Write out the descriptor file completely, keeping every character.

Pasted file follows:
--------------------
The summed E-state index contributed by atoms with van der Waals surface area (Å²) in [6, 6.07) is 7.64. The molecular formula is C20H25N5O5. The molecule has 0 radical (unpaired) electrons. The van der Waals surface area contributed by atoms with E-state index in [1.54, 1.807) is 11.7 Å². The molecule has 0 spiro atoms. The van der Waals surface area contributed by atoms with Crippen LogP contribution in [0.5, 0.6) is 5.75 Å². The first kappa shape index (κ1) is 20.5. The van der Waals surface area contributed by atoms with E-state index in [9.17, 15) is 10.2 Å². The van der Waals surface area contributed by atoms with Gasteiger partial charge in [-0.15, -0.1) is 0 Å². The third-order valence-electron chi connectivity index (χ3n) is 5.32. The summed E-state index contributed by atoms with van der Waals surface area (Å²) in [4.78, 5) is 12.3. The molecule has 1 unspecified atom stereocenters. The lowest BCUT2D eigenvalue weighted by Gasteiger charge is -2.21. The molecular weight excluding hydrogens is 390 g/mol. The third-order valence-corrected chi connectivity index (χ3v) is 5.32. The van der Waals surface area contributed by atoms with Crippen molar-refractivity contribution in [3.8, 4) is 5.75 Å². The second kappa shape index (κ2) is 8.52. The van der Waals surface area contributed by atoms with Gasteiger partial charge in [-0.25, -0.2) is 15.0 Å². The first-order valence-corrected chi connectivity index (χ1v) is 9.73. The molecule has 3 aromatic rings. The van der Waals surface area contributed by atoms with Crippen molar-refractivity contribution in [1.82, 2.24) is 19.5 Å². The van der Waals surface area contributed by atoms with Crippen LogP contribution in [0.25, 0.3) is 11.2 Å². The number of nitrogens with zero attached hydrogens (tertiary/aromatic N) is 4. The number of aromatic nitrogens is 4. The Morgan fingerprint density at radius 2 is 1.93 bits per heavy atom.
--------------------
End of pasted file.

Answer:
The summed E-state index contributed by atoms with van der Waals surface area (Å²) in [6, 6.07) is 7.64. The molecular formula is C20H25N5O5. The molecule has 0 radical (unpaired) electrons. The van der Waals surface area contributed by atoms with E-state index in [1.54, 1.807) is 11.7 Å². The molecule has 0 spiro atoms. The van der Waals surface area contributed by atoms with Crippen LogP contribution in [0.5, 0.6) is 5.75 Å². The first kappa shape index (κ1) is 20.5. The van der Waals surface area contributed by atoms with E-state index in [9.17, 15) is 10.2 Å². The van der Waals surface area contributed by atoms with Gasteiger partial charge in [-0.15, -0.1) is 0 Å². The third-order valence-electron chi connectivity index (χ3n) is 5.32. The summed E-state index contributed by atoms with van der Waals surface area (Å²) in [4.78, 5) is 12.3. The molecule has 1 unspecified atom stereocenters. The lowest BCUT2D eigenvalue weighted by Gasteiger charge is -2.21. The molecular weight excluding hydrogens is 390 g/mol. The third-order valence-corrected chi connectivity index (χ3v) is 5.32. The van der Waals surface area contributed by atoms with Crippen molar-refractivity contribution in [3.8, 4) is 5.75 Å². The second kappa shape index (κ2) is 8.52. The van der Waals surface area contributed by atoms with Gasteiger partial charge in [-0.25, -0.2) is 15.0 Å². The first-order valence-corrected chi connectivity index (χ1v) is 9.73. The molecule has 3 aromatic rings. The van der Waals surface area contributed by atoms with Crippen molar-refractivity contribution in [1.82, 2.24) is 19.5 Å². The van der Waals surface area contributed by atoms with Crippen LogP contribution in [0.25, 0.3) is 11.2 Å². The number of nitrogens with zero attached hydrogens (tertiary/aromatic N) is 4. The number of aromatic nitrogens is 4. The Morgan fingerprint density at radius 2 is 1.93 bits per heavy atom.